With images and clips from the show covering the internet, and 5.8 billion minutes watched in just its first week (that’s just over eleven thousand years!), Wednesday became an instant hit. The show follows The Addams Family daughter as she enters a new school, Nevermore Academy. Here she develops psychic abilities, experiences paranormal attacks, and dedicates herself to solving a mystery. Wednesday is inoffensive and fun. I stormed through it in just three days. It is made to be bingeable, a Netflix specialty. I just have one question – why is the name ‘Tim Burton’ plastered on all its advertising?

“Reduces Burton’s style to a cheap parody”

Burton directs four of the eight episodes and is an executive producer, but Wednesday hardly comes “from the imagination” of the Edward Scissorhands director as advertised. Actually behind the piece is prolific director/producer team Miles Millar and Alfred Gough, who specialise in CW-style shows. But audiences don’t know who these two are. They know Burton. So it makes sense to scrawl his name across every poster and advert. The problem is that in order to live up to its slogans, Wednesday reduces Burton’s style to a cheap parody.

When we think of the ‘Burton-esque’, a few things come to mind. Big eyes and hollow cheeks, exaggerated suburban sprawls juxtaposed against even more exaggerated gothic images, and a romanticisation of the macabre. It is this last part, this ‘dark whimsy’, that makes Burton’s style so recognisable and so loved.

Tim Burton’s 1982 short film Vincent, the first piece of media he directed and an excellent showcase of the ‘Burton-esque’Buena Vista Distribution Co. Inc./ Tim Burton

Sure, Wednesday has some Burton hallmarks but the suburban and gothic contrast between Nevermore and Jericho are mundane compared to Edward Scissorhands’ versus Kim Boggs’ homes. The show’s monster has the large eyes that have become synonymous with the director’s style, and yet none of the eeriness Burton’s characters do. It’s only a surface gesture.

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In 2010 Burton discussed his worries about “the monsters of today” with Interview Magazine. He abhors their “little tentacles and flaps” and blames special effects and “CGI heaviness”. The monster in Wednesday is not one in keeping with Burton’s style; it’s a flat and uninspiring creature, dragged down by this so-called “heaviness”. A large-eyed monster only scratches the surface of Burton’s love of the “dark whimsy”, just as a sarcastic teenager joining a new school only stereotypically gestures towards exploring loneliness.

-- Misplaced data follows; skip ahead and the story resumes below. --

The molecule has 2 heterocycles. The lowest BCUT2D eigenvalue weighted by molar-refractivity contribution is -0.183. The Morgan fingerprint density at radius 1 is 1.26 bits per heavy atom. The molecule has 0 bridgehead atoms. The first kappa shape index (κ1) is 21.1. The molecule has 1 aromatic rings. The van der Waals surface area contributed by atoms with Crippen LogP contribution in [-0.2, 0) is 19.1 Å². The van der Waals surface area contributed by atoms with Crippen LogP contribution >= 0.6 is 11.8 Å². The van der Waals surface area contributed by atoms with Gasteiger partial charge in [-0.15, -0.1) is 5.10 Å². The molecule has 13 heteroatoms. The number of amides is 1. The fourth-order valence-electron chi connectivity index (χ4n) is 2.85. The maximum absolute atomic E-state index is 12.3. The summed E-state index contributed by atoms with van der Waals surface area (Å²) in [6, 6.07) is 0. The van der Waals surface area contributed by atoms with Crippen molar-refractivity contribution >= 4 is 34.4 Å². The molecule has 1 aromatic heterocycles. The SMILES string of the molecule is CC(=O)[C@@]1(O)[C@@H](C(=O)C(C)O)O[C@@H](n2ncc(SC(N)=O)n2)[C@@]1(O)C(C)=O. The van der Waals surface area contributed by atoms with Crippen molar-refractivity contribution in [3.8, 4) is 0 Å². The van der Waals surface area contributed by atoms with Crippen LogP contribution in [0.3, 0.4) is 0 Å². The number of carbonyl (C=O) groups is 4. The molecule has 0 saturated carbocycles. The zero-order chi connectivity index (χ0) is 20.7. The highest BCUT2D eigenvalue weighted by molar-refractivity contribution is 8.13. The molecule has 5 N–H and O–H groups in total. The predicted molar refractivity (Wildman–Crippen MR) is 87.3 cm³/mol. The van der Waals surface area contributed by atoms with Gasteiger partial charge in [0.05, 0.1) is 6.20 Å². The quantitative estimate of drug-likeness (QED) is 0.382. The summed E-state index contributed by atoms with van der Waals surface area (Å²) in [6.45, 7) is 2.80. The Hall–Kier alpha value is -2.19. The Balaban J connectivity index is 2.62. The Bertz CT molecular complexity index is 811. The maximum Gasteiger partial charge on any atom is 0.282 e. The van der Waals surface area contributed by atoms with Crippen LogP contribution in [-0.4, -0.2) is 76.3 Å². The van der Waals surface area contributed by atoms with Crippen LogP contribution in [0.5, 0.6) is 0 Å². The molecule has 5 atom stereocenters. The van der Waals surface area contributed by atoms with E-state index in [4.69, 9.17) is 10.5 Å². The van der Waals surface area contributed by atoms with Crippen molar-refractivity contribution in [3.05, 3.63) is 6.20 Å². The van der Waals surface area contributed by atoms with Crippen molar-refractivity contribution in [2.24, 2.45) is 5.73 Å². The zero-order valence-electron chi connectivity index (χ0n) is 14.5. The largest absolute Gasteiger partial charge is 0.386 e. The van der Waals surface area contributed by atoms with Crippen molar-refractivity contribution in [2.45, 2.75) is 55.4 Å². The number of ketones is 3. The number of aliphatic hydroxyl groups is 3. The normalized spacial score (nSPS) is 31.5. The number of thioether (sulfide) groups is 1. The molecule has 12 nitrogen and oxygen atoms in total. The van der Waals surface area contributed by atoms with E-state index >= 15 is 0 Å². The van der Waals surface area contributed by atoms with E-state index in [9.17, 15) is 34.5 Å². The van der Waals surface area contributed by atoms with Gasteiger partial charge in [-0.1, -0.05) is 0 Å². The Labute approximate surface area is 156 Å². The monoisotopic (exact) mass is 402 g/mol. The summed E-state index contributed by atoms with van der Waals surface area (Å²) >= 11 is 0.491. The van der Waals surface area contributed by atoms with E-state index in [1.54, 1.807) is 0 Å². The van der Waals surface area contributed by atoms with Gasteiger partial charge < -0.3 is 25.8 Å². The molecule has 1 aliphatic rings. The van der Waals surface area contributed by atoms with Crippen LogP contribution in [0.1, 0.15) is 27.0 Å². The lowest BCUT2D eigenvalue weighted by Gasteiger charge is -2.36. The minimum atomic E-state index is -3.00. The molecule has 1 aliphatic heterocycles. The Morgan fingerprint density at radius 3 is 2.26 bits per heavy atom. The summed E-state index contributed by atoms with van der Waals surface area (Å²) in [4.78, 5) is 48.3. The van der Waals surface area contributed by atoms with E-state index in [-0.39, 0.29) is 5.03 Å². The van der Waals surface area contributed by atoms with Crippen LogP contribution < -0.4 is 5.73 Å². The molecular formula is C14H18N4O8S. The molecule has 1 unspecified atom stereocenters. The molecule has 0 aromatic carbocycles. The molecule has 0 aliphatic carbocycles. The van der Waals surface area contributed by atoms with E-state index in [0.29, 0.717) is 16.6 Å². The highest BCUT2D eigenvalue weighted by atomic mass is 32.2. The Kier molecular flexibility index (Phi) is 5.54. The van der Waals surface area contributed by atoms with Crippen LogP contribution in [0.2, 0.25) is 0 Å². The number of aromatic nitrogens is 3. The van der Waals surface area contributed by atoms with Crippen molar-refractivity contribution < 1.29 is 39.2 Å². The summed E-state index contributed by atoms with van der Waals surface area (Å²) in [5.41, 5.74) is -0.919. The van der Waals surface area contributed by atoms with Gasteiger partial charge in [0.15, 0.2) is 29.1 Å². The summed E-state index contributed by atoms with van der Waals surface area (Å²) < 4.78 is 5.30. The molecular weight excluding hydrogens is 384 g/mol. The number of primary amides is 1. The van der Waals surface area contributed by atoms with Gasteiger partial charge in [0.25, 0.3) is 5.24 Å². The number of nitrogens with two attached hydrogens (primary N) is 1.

At the core of Burton’s stories has always been a contemplation of the outcast. Wednesday ignores this. The rather rude titular character is doted on by the people around her. Burton’s outcasts like Ed Wood or Edward Scissorhands contemplate and are troubled by their loneliness. For this iteration of Wednesday Addams, loneliness is an accent to her quips rather than an integral theme. The core project set up by the director is here reduced to a joke.

“Loneliness is an accent to her quips rather than an integral theme”

It is obvious Wednesday is not a piece made by Burton at his best, the same way neither Dumbo nor Charlie and the Chocolate Factory really were. The modern Tim Burton production holds all the symbols of his former work but in a lack–lustre and commercialised fashion. He has let his creativity be reduced to a selling point for Netflix or Disney or Warner Bros, a forty-year career turned into a slogan on a poster and a few googly eyes. Honestly, the real macabre core of Wednesday isn’t anything in comparison with a faceless corporation’s puppeteering of a once beloved director’s dead style. That’s much, much darker.